ESPN's Marc Stein was the first to report on Fredette's move to the Bayou:
ESPN sources say New Orleans is signing Jimmer Fredette to a one-year deal— Marc Stein (@ESPNSteinLine) July 18, 2014
Pelicans needed a shooter to replace Anthony Morrow and have closed on a deal with Jimmer Fredette, sources say— Marc Stein (@ESPNSteinLine) July 18, 2014
As Stein notes, Fredette was presumably brought aboard to fill the void left by Anthony Morrow, who recently agreed to terms on a three-year, $10 million deal with the Oklahoma City Thunder, per Yahoo Sports' Adrian Wojnarowski.
And considering the length and value of the deal (the contract's valued at the veteran minimum, according to The Times Picayune's John Reid), it's admittedly a low-risk move for Dell Demps and the Pelicans.
But from personnel and tactical standpoints, New Orleans really might not be the best spot for Fredette to revive a career that's been on life support for years.
At first glance, Fredette appears to be a logical fit at point guard.
The Charlotte Hornets pried Brian Roberts away from the Pelicans on a two-year deal worth $5.5 million, per Wojnarowski, while second-round pick Russ Smith figures to have a hard time wedging his way into Monty Williams' rotation during his first professional season.
However, Fredette has never been a natural ball-handler or distributor.
The former Brigham Young standout has never averaged more than two assists per game over the course of a single season and has always walked the assist-to-turnover tightrope, recording a paltry 1.44 assists for every turnover.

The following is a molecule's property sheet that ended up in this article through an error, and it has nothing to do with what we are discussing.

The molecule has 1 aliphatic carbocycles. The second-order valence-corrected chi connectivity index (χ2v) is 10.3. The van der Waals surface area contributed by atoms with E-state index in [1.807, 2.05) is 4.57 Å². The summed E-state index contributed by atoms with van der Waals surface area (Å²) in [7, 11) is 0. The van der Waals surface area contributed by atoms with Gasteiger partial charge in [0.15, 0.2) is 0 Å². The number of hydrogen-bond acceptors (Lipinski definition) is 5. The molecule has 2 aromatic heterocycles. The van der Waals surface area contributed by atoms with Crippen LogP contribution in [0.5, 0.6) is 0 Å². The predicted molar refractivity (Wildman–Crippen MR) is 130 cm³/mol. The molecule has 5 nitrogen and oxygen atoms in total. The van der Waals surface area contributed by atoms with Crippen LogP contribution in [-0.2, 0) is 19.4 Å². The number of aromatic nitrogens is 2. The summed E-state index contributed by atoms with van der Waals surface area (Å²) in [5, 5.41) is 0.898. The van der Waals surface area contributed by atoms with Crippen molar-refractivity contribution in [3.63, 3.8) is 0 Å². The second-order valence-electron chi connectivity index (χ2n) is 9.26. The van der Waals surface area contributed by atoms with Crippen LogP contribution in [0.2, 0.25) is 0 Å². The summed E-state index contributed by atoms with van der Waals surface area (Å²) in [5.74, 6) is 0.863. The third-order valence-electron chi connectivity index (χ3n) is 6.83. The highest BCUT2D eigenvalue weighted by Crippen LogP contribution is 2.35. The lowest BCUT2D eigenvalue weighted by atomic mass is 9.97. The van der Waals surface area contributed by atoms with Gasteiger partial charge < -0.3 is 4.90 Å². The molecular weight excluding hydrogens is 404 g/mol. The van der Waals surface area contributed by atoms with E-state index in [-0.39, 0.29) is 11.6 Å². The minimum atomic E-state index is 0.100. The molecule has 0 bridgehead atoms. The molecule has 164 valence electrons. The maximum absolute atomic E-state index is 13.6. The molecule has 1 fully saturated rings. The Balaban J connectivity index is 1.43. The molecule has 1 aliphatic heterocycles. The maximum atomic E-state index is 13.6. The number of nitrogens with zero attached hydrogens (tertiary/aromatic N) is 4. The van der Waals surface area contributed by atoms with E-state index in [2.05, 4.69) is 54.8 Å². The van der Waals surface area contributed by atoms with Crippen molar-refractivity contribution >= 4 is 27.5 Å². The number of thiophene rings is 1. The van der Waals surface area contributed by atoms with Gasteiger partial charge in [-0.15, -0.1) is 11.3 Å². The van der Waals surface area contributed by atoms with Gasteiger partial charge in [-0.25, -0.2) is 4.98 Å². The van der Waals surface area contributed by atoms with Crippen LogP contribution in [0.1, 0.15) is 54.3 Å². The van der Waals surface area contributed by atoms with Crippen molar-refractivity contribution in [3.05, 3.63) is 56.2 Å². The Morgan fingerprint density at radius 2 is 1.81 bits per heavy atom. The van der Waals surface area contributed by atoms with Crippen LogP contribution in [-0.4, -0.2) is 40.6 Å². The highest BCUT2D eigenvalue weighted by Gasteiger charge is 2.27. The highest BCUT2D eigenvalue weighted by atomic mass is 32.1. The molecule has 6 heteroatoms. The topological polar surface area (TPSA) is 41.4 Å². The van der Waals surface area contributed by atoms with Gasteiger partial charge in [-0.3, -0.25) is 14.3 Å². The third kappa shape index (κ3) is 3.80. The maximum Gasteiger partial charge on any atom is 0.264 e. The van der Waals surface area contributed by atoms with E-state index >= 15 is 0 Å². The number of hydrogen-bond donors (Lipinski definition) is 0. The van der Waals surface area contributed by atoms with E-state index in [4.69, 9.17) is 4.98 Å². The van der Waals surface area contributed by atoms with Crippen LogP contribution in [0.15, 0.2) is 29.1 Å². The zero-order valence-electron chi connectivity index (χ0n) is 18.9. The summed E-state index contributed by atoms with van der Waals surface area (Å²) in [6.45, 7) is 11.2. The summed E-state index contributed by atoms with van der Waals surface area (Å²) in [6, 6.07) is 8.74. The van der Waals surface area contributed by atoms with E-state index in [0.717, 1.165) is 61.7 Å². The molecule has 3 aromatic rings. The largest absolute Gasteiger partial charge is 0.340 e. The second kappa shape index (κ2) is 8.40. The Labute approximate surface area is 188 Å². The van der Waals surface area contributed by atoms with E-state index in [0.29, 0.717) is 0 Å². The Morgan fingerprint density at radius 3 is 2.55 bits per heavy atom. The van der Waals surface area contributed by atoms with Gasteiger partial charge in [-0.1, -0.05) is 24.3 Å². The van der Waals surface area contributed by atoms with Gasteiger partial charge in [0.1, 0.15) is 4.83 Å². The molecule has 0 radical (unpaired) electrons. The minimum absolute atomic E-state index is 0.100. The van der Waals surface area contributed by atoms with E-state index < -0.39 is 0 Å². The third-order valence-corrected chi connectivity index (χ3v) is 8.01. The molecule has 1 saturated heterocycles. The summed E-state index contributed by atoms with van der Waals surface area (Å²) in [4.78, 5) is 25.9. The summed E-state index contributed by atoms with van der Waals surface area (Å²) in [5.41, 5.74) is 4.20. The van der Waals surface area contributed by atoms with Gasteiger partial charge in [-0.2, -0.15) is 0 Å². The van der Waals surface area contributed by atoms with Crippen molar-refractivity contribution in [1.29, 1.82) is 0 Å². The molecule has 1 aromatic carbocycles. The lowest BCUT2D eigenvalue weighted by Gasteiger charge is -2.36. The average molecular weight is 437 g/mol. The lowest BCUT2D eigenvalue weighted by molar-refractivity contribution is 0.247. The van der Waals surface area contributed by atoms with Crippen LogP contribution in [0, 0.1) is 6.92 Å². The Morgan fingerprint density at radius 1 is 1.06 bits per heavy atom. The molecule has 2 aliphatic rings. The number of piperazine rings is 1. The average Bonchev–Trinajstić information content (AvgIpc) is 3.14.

His only real redeemable NBA skill is his ability to catch and shoot from beyond the arc, which he's done effectively since being selected 10th overall by the Sacramento Kings in 2011.
Prior to his uneventful and truncated stay with the Chicago Bulls last season, Fredette lit up opponents to the tune of 1.41 points per possession on spot-ups and 1.04 points per possession coming off screens, according to Synergy Sports (subscription required).
Additionally, Fredette shot 55.9 percent from the field on spot-ups last season, while that number improved to 62.5 percent when it came to spot-up threes.
And while the NBA values three-point shooters now more than ever, Fredette's limited skill set and undersized build would seem to pigeonhole him as more of a shooting guard than a floor general.
At 6'2'' and 195 pounds, Fredette isn't the sort of physically imposing presence teams covet.
Just consider these harsh words from an NBA scout, as told to Daniel J. Flynn of Breitbart.com:
“Jimmer Fredette has never shown that he can do all that much in the NBA,” a veteran NBA scout told Breitbart Sports. “He’s not playing against college kids. He’s playing against grown men, professionals. Everyone he plays against has great athleticism.” Fredette, he explains, lacks the physical attributes required to play at an elite level in the NBA. “Where’s the strength? Where’s the foot quickness? Where’s the length? He’s way down in the equation physically in the NBA.”